Competition authorities in the USA and Europe tend to have a different approach to firms that have a dominant market position by virtue of their ownership of specific intellectual property, such as software codes. Thus companies such as Microsoft can exploit network economies, thereby making it hard for rival firms to compete. After all, if most people use Windows, there is an incentive to keep using it so as to be compatible with other users. Similar arguments apply to the ownership of physical property, such as ports, airports, railways and power lines, where the owners may choose to deny access to competitors.
So should companies such as Microsoft grant rivals access to their intellectual property? Would such access increase competition, or would it be a disincentive for rivals to innovate? The following article from The Economist considers the issue and refers to a recent paper by Sir John Vickers, former head of the Office of Fair Trading and now Warden of All Souls College, Oxford and President of the Royal Economic Society. He argues for a mid-way course between Europe and America – more interventionist than in the USA, but less rigidly regulated than in the EU.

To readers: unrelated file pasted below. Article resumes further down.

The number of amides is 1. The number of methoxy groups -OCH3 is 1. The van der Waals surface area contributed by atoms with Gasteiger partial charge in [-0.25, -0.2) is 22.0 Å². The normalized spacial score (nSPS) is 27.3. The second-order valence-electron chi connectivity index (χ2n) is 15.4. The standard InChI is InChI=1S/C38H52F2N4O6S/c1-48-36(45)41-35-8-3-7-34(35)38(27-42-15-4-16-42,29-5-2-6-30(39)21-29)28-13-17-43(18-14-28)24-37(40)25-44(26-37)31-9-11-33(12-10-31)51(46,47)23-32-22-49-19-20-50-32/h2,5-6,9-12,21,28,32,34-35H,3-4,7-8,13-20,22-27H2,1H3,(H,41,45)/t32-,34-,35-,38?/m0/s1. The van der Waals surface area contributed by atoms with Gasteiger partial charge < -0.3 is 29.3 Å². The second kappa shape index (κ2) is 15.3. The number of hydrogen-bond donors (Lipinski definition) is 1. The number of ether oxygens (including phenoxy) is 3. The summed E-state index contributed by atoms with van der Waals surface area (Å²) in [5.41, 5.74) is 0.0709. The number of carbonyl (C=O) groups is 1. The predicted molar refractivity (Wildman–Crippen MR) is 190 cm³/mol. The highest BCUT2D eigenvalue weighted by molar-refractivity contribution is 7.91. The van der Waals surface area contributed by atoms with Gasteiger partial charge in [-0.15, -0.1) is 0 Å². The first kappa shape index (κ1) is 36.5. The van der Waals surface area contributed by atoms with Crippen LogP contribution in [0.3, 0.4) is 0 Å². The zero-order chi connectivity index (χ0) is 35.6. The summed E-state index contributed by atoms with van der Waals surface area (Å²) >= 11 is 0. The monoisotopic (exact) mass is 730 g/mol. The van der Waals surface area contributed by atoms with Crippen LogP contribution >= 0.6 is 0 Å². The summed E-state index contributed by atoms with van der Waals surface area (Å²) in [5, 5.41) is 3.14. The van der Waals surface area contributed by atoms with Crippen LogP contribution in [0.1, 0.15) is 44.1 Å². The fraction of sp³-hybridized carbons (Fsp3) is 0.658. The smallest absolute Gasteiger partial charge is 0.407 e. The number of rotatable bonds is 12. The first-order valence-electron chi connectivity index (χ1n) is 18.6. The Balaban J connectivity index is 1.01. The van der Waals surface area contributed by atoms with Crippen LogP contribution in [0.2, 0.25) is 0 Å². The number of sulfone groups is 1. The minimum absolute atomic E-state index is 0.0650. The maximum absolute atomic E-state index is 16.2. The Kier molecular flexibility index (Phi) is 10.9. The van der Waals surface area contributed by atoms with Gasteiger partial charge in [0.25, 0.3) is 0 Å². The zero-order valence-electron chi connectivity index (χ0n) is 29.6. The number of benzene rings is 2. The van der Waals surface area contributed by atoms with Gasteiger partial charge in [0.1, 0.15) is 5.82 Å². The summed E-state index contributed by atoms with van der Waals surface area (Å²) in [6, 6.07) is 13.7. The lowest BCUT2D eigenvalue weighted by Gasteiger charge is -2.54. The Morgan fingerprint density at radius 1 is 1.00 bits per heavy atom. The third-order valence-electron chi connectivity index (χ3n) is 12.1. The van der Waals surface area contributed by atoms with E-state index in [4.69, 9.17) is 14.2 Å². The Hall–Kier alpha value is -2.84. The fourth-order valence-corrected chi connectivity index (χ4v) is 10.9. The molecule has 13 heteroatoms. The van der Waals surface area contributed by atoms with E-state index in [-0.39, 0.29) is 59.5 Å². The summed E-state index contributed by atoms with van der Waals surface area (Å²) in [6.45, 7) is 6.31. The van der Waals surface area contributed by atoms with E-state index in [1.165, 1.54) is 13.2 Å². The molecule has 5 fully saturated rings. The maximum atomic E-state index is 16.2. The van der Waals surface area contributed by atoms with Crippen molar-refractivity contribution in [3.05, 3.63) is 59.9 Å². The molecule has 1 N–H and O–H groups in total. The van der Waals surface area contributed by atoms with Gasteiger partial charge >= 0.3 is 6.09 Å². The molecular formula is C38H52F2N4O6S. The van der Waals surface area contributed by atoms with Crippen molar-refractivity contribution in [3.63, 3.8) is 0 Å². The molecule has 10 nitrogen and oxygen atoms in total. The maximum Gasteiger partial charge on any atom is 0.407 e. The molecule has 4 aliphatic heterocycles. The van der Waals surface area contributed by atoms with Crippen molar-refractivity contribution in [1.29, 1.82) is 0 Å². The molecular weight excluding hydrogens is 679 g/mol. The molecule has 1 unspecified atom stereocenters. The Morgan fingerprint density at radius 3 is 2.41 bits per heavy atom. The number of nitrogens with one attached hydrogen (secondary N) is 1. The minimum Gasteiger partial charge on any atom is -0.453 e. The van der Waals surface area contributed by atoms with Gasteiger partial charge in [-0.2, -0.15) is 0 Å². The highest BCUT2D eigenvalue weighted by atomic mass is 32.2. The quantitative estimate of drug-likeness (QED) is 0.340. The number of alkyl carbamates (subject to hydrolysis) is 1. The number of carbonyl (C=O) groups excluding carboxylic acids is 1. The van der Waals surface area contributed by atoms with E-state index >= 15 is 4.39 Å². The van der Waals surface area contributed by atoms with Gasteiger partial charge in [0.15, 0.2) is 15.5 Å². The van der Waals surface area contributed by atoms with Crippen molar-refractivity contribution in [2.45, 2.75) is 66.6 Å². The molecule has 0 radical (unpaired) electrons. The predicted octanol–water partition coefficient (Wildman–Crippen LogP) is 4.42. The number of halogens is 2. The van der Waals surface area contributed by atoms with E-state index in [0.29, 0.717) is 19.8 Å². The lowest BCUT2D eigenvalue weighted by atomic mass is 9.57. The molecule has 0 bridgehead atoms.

What’s mine is yours The Economist (28/5/09)
Competition Policy and Property Rights, John Vickers Oxford University , Department of Economics, Discussion Paper Series (26/5/09)
‘Intel inside’ could be outside the law
- Explain what is meant by ‘network economies’ and give some examples.
- What are the arguments for and against requiring companies to give rivals access to their intellectual property?
- If companies are required by the competition authorities to give others access to their intellectual property, should they be allowed to charge their rivals for using such property, and, if so, how would the authorities determine the appropriate amount?